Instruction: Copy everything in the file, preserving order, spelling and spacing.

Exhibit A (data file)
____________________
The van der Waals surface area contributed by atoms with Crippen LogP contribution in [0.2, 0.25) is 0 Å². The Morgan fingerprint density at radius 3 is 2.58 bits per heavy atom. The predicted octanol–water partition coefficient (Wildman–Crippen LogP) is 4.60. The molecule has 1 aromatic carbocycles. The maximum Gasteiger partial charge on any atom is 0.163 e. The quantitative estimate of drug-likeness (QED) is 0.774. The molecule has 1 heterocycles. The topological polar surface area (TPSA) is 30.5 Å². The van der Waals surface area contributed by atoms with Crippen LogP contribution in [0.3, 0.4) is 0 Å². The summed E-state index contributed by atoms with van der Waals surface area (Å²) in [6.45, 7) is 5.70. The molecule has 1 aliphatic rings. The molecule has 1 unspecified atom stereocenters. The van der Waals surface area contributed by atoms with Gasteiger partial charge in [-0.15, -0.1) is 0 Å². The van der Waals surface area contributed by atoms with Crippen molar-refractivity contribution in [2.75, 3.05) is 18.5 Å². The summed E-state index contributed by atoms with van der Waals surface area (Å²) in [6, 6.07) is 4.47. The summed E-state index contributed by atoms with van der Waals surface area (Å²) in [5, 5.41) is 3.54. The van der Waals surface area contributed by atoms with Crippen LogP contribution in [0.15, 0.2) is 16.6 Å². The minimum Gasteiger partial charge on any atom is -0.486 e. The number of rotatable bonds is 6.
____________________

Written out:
The van der Waals surface area contributed by atoms with Crippen LogP contribution in [0.2, 0.25) is 0 Å². The Morgan fingerprint density at radius 3 is 2.58 bits per heavy atom. The predicted octanol–water partition coefficient (Wildman–Crippen LogP) is 4.60. The molecule has 1 aromatic carbocycles. The maximum Gasteiger partial charge on any atom is 0.163 e. The quantitative estimate of drug-likeness (QED) is 0.774. The molecule has 1 heterocycles. The topological polar surface area (TPSA) is 30.5 Å². The van der Waals surface area contributed by atoms with Crippen LogP contribution in [0.3, 0.4) is 0 Å². The summed E-state index contributed by atoms with van der Waals surface area (Å²) in [6.45, 7) is 5.70. The molecule has 1 aliphatic rings. The molecule has 1 unspecified atom stereocenters. The van der Waals surface area contributed by atoms with Gasteiger partial charge in [-0.15, -0.1) is 0 Å². The van der Waals surface area contributed by atoms with Crippen molar-refractivity contribution in [2.75, 3.05) is 18.5 Å². The summed E-state index contributed by atoms with van der Waals surface area (Å²) in [6, 6.07) is 4.47. The summed E-state index contributed by atoms with van der Waals surface area (Å²) in [5, 5.41) is 3.54. The van der Waals surface area contributed by atoms with Crippen LogP contribution in [0.15, 0.2) is 16.6 Å². The minimum Gasteiger partial charge on any atom is -0.486 e. The number of rotatable bonds is 6.